[SciPy-User] [ANN] scikit.statsmodels 0.2.0 release

josef.pktd@gmai... josef.pktd@gmai...
Fri Feb 19 13:49:32 CST 2010


On Fri, Feb 19, 2010 at 1:04 PM, Skipper Seabold <jsseabold@gmail.com> wrote:
> On Fri, Feb 19, 2010 at 12:55 PM, Gael Varoquaux
> <gael.varoquaux@normalesup.org> wrote:
>> On Fri, Feb 19, 2010 at 12:45:04PM -0500, Skipper Seabold wrote:
>>> > Also, there will be differences APIs, as far as I understand the
>>> > statsmodel API. For instance, I believe that constructors of models
>>> > should work without passing it the data (the data could be optional). The
>>> > reason being that on-line estimators shouldn't be passed in
>>> > initiallisation data. As a consequence, maybe the 'fit' method should
>>> > take the data... All this is quite open to me, and I don't want to draw
>>> > any premature conclusion.
>>
>>
>>> Just a quick comment (disclaimer: all my own thoughts and
>>> misunderstandings...feel free to correct me).  Historically, the
>>> statsmodels package accepted a design during the model instantiation
>>> then you used your dependent variable during the fit method.  To my
>>> mind, though this didn't seem to make much sense for how I think of a
>>> model (probably somewhat discipline specific?).  For the estimators
>>> that we have we are usually fitting a parametric model in order to
>>> test a given theory about the data generating process.  The model
>>> doesn't make much sense to me without the data (my data is not
>>> real-time and I am not data mining).
>>
>> Suppose you implement recursive estimation, say Kalman filtering? There
>> are usecases for that, and we want to solve them.

Or incremental least squares as the discussion with Nathaniel shows.

>>
>> Sometimes your data doesn't fit in memory. If you have a forward
>> selection regression model on huge data, say genomics data that is never
>> remotely going to fit in your memory and that you are fishing out of a
>> database, the API is also going to break down.
>>
>> Also, being able to give initial guesses to the estimator, to do
>> warm-restart of a convex optimisation for instance, might change
>> significantly the computational cost of eg a cross validation.

For many of the linear models so far we didn't need starting values,
but for the maximum likelihood estimators, fit takes a starting_value
argument. For examples of GLS, and in general for two-step or
multi-stage methods, we can call the same estimator several times with
updated starting values, e.g. GLSAR has a fit and an iterative_fit
where iterative_fit does the updating internally.
One problem is that fit returns a Results instance, but with deferred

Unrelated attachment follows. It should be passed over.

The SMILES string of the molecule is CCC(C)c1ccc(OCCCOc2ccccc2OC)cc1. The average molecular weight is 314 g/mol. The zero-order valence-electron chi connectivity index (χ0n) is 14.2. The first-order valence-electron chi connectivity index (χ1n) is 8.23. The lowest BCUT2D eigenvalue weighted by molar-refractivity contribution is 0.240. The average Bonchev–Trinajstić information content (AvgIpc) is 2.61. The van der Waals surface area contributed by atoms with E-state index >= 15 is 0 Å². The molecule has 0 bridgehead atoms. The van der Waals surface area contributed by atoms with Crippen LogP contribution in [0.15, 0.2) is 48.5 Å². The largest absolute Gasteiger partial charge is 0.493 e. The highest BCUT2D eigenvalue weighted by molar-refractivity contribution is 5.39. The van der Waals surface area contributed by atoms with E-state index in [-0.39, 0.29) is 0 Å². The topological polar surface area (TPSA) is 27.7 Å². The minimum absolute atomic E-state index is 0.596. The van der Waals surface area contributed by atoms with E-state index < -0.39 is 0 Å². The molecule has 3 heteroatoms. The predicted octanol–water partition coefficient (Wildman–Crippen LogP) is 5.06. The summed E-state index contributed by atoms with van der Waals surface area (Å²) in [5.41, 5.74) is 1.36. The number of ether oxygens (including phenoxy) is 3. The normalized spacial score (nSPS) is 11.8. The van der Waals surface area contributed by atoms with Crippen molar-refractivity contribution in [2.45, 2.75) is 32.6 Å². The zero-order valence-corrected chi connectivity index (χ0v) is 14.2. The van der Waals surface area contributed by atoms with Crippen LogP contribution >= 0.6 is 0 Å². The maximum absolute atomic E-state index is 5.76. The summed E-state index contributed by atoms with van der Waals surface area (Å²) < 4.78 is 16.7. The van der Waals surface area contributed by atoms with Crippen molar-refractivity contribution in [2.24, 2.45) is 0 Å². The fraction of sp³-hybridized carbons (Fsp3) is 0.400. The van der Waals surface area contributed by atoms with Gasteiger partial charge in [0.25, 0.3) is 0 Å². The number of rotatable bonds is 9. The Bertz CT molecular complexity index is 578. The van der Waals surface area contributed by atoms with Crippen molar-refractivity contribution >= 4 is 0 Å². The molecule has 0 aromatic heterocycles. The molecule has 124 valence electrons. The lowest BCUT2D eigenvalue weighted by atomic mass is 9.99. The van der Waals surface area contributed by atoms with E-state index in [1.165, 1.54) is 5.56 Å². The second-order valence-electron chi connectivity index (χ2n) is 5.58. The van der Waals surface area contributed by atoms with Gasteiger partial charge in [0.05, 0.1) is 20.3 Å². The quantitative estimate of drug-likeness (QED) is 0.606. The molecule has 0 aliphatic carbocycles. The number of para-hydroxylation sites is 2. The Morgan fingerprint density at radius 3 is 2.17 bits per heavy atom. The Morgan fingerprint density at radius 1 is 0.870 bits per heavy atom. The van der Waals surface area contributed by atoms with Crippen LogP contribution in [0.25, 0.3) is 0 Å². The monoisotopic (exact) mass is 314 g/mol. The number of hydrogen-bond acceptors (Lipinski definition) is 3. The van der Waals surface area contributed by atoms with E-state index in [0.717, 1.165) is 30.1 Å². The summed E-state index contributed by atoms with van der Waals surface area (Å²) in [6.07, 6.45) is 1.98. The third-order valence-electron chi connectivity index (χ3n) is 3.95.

calculations the cost might not be high anymore.

We don't have currently any updating on data in statsmodels, but that
doesn't need to stay this way. Since we don't have any
recursive/iterative (over observations) algorithms yet, it would
currently not make any difference in the calculations. I don't have
any idea yet how or how much to do with "online" estimation and batch
processing in time series. But cross-validation is a big reason to
find a way.
Depending on the use case, it would also differ considerably which
style of implementation is the best, e.g. one call to convolve or
correlate or fft, and I have a very fast c loop over the entire time
series, but not useful if I want to do Kalman filtering.

I don't think very similar API's need to be a target either, as long
as they are easy to figure out, machine learning is "training" the
model, and we are "fitting" it to the data. Since the audience and
main usecases can be rather different, the terminology also varies.

What I find more of an issue to easy and efficient usage across
packages, is how cheap it is to get the data in and the results out.
And since the core routines just require numpy arrays, in learn and
statsmodels, this should remain easy and compatible, without having to
go through lots of layers first.


>>
>> On the other hand, my experience is that trying to solve all the possible
>> usecases beforehand without working code and examples just leads to
>> developers staring at a white board. So I'd rather move forward, and
>> think about API based on examples.
>>
>
> All valid points, and I agree.  In the past, I've found it very hard
> to code for use cases that I am not aware of ;)

Me too. The API for the current models looks ok, but new models will
require adjustments to the generic API.

Josef

>
>> I just wanted to warn that we are probably not going to follow exactly
>> the existing APIs, and that there were reasons for that. I am not trying
>> to bash existing APIs, this is a pointless activity, IMHO.
>>
>> Gaël
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